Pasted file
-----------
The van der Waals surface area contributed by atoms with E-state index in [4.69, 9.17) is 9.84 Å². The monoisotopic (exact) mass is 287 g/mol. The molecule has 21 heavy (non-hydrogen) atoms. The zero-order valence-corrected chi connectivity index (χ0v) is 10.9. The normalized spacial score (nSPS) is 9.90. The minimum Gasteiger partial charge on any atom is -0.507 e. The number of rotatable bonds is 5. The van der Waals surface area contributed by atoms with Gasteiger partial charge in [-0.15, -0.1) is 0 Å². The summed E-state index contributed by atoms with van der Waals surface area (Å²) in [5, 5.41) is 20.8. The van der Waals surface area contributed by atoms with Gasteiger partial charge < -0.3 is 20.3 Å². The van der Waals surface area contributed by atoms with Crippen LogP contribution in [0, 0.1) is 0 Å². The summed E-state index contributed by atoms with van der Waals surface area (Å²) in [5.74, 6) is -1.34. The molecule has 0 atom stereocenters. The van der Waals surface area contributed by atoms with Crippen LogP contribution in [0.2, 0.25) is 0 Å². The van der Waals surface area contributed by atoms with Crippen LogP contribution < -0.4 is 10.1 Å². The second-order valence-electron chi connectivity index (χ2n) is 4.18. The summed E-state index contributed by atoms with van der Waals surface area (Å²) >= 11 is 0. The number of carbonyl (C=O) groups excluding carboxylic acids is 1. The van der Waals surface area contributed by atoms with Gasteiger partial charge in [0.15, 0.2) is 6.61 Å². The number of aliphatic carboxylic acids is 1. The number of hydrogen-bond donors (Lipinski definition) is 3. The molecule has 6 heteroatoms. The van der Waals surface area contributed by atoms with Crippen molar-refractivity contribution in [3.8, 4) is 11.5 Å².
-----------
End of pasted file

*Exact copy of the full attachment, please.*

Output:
The van der Waals surface area contributed by atoms with E-state index in [4.69, 9.17) is 9.84 Å². The monoisotopic (exact) mass is 287 g/mol. The molecule has 21 heavy (non-hydrogen) atoms. The zero-order valence-corrected chi connectivity index (χ0v) is 10.9. The normalized spacial score (nSPS) is 9.90. The minimum Gasteiger partial charge on any atom is -0.507 e. The number of rotatable bonds is 5. The van der Waals surface area contributed by atoms with Gasteiger partial charge in [-0.15, -0.1) is 0 Å². The summed E-state index contributed by atoms with van der Waals surface area (Å²) in [5, 5.41) is 20.8. The van der Waals surface area contributed by atoms with Gasteiger partial charge < -0.3 is 20.3 Å². The van der Waals surface area contributed by atoms with Crippen LogP contribution in [0, 0.1) is 0 Å². The summed E-state index contributed by atoms with van der Waals surface area (Å²) in [5.74, 6) is -1.34. The molecule has 0 atom stereocenters. The van der Waals surface area contributed by atoms with Crippen LogP contribution in [0.2, 0.25) is 0 Å². The van der Waals surface area contributed by atoms with Crippen LogP contribution < -0.4 is 10.1 Å². The second-order valence-electron chi connectivity index (χ2n) is 4.18. The summed E-state index contributed by atoms with van der Waals surface area (Å²) >= 11 is 0. The number of carbonyl (C=O) groups excluding carboxylic acids is 1. The van der Waals surface area contributed by atoms with Gasteiger partial charge in [0.15, 0.2) is 6.61 Å². The number of aliphatic carboxylic acids is 1. The number of hydrogen-bond donors (Lipinski definition) is 3. The molecule has 6 heteroatoms. The van der Waals surface area contributed by atoms with Crippen molar-refractivity contribution in [3.8, 4) is 11.5 Å².